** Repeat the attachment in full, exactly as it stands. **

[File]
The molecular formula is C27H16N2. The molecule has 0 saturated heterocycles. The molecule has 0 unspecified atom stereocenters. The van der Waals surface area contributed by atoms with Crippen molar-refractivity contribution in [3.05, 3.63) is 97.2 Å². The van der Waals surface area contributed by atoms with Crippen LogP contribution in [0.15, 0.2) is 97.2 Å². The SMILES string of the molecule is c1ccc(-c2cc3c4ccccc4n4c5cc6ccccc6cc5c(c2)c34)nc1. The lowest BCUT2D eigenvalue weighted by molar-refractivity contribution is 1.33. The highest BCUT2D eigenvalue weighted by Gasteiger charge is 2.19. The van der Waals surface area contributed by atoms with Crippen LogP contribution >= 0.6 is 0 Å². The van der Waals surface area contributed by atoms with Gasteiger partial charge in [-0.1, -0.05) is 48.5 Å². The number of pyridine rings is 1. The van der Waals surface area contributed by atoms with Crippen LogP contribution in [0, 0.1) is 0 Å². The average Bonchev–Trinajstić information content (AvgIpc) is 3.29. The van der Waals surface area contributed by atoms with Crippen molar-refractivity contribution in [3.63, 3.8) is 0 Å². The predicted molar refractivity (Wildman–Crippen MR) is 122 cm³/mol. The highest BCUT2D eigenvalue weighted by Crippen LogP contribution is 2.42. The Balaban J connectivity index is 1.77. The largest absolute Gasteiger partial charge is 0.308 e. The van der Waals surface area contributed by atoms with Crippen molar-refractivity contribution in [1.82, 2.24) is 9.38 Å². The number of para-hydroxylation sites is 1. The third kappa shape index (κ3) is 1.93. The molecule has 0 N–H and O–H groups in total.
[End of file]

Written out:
The molecular formula is C27H16N2. The molecule has 0 saturated heterocycles. The molecule has 0 unspecified atom stereocenters. The van der Waals surface area contributed by atoms with Crippen molar-refractivity contribution in [3.05, 3.63) is 97.2 Å². The van der Waals surface area contributed by atoms with Crippen LogP contribution in [0.15, 0.2) is 97.2 Å². The SMILES string of the molecule is c1ccc(-c2cc3c4ccccc4n4c5cc6ccccc6cc5c(c2)c34)nc1. The lowest BCUT2D eigenvalue weighted by molar-refractivity contribution is 1.33. The highest BCUT2D eigenvalue weighted by Gasteiger charge is 2.19. The van der Waals surface area contributed by atoms with Crippen LogP contribution >= 0.6 is 0 Å². The van der Waals surface area contributed by atoms with Gasteiger partial charge in [-0.1, -0.05) is 48.5 Å². The number of pyridine rings is 1. The van der Waals surface area contributed by atoms with Crippen LogP contribution in [0, 0.1) is 0 Å². The average Bonchev–Trinajstić information content (AvgIpc) is 3.29. The van der Waals surface area contributed by atoms with Crippen molar-refractivity contribution in [3.63, 3.8) is 0 Å². The predicted molar refractivity (Wildman–Crippen MR) is 122 cm³/mol. The highest BCUT2D eigenvalue weighted by Crippen LogP contribution is 2.42. The Balaban J connectivity index is 1.77. The largest absolute Gasteiger partial charge is 0.308 e. The van der Waals surface area contributed by atoms with Crippen molar-refractivity contribution in [1.82, 2.24) is 9.38 Å². The number of para-hydroxylation sites is 1. The third kappa shape index (κ3) is 1.93. The molecule has 0 N–H and O–H groups in total.